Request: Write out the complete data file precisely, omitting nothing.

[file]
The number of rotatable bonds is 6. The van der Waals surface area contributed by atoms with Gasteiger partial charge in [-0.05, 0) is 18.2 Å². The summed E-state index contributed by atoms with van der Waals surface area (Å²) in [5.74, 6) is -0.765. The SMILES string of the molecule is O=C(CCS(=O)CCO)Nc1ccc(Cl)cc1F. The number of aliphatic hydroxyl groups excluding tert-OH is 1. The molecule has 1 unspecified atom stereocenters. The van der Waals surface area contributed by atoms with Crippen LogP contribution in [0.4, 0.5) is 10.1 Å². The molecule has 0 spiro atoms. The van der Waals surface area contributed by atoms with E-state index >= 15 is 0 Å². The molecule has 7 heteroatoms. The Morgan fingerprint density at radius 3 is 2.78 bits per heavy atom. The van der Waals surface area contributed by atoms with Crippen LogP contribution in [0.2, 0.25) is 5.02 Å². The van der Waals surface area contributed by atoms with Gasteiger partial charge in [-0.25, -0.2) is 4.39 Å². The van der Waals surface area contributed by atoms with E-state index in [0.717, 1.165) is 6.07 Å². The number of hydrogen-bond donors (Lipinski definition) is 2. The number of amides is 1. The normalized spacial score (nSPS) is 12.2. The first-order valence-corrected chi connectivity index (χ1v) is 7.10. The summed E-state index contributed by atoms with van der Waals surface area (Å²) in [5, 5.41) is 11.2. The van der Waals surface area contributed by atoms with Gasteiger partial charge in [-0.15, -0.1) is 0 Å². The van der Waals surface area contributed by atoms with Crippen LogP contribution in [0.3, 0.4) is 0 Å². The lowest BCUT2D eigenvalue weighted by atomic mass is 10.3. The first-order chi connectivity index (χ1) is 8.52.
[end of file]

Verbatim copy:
The number of rotatable bonds is 6. The van der Waals surface area contributed by atoms with Gasteiger partial charge in [-0.05, 0) is 18.2 Å². The summed E-state index contributed by atoms with van der Waals surface area (Å²) in [5.74, 6) is -0.765. The SMILES string of the molecule is O=C(CCS(=O)CCO)Nc1ccc(Cl)cc1F. The number of aliphatic hydroxyl groups excluding tert-OH is 1. The molecule has 1 unspecified atom stereocenters. The van der Waals surface area contributed by atoms with Crippen LogP contribution in [0.4, 0.5) is 10.1 Å². The molecule has 0 spiro atoms. The van der Waals surface area contributed by atoms with E-state index >= 15 is 0 Å². The molecule has 7 heteroatoms. The Morgan fingerprint density at radius 3 is 2.78 bits per heavy atom. The van der Waals surface area contributed by atoms with Crippen LogP contribution in [0.2, 0.25) is 5.02 Å². The van der Waals surface area contributed by atoms with Gasteiger partial charge in [-0.25, -0.2) is 4.39 Å². The van der Waals surface area contributed by atoms with E-state index in [0.717, 1.165) is 6.07 Å². The number of hydrogen-bond donors (Lipinski definition) is 2. The number of amides is 1. The normalized spacial score (nSPS) is 12.2. The first-order valence-corrected chi connectivity index (χ1v) is 7.10. The summed E-state index contributed by atoms with van der Waals surface area (Å²) in [5, 5.41) is 11.2. The van der Waals surface area contributed by atoms with Gasteiger partial charge in [-0.15, -0.1) is 0 Å². The van der Waals surface area contributed by atoms with Crippen LogP contribution in [0.3, 0.4) is 0 Å². The lowest BCUT2D eigenvalue weighted by atomic mass is 10.3. The first-order chi connectivity index (χ1) is 8.52.